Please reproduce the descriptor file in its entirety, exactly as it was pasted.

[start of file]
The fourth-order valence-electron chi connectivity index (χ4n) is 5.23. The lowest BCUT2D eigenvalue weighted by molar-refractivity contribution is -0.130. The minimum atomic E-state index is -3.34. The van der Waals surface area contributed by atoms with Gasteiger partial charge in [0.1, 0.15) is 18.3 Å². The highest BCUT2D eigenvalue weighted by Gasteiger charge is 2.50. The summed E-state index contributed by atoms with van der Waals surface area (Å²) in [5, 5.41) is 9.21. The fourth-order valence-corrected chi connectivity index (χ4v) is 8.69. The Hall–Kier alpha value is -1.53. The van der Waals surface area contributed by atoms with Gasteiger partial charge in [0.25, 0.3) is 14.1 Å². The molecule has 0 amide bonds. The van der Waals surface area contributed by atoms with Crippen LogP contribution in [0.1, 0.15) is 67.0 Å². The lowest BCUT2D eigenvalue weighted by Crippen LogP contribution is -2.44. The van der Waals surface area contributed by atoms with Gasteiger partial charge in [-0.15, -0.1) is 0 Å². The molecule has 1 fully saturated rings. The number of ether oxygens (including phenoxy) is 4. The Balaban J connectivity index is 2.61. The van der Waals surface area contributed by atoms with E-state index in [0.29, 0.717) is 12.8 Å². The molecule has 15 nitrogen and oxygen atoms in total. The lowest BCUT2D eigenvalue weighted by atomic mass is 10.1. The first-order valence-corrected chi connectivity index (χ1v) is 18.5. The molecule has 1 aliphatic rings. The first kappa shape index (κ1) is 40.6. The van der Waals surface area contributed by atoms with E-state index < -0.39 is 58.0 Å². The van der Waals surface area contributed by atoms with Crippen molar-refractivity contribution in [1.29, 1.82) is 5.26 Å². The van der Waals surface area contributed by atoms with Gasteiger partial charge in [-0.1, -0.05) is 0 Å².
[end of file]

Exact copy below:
The fourth-order valence-electron chi connectivity index (χ4n) is 5.23. The lowest BCUT2D eigenvalue weighted by molar-refractivity contribution is -0.130. The minimum atomic E-state index is -3.34. The van der Waals surface area contributed by atoms with Gasteiger partial charge in [0.1, 0.15) is 18.3 Å². The highest BCUT2D eigenvalue weighted by Gasteiger charge is 2.50. The summed E-state index contributed by atoms with van der Waals surface area (Å²) in [5, 5.41) is 9.21. The fourth-order valence-corrected chi connectivity index (χ4v) is 8.69. The Hall–Kier alpha value is -1.53. The van der Waals surface area contributed by atoms with Gasteiger partial charge in [0.25, 0.3) is 14.1 Å². The molecule has 0 amide bonds. The van der Waals surface area contributed by atoms with Crippen LogP contribution in [0.1, 0.15) is 67.0 Å². The lowest BCUT2D eigenvalue weighted by Crippen LogP contribution is -2.44. The van der Waals surface area contributed by atoms with Gasteiger partial charge in [-0.15, -0.1) is 0 Å². The molecule has 1 fully saturated rings. The number of ether oxygens (including phenoxy) is 4. The Balaban J connectivity index is 2.61. The van der Waals surface area contributed by atoms with E-state index in [0.29, 0.717) is 12.8 Å². The molecule has 15 nitrogen and oxygen atoms in total. The lowest BCUT2D eigenvalue weighted by atomic mass is 10.1. The first-order valence-corrected chi connectivity index (χ1v) is 18.5. The molecule has 1 aliphatic rings. The first kappa shape index (κ1) is 40.6. The van der Waals surface area contributed by atoms with E-state index < -0.39 is 58.0 Å². The van der Waals surface area contributed by atoms with Crippen molar-refractivity contribution in [1.29, 1.82) is 5.26 Å². The van der Waals surface area contributed by atoms with Gasteiger partial charge in [-0.1, -0.05) is 0 Å².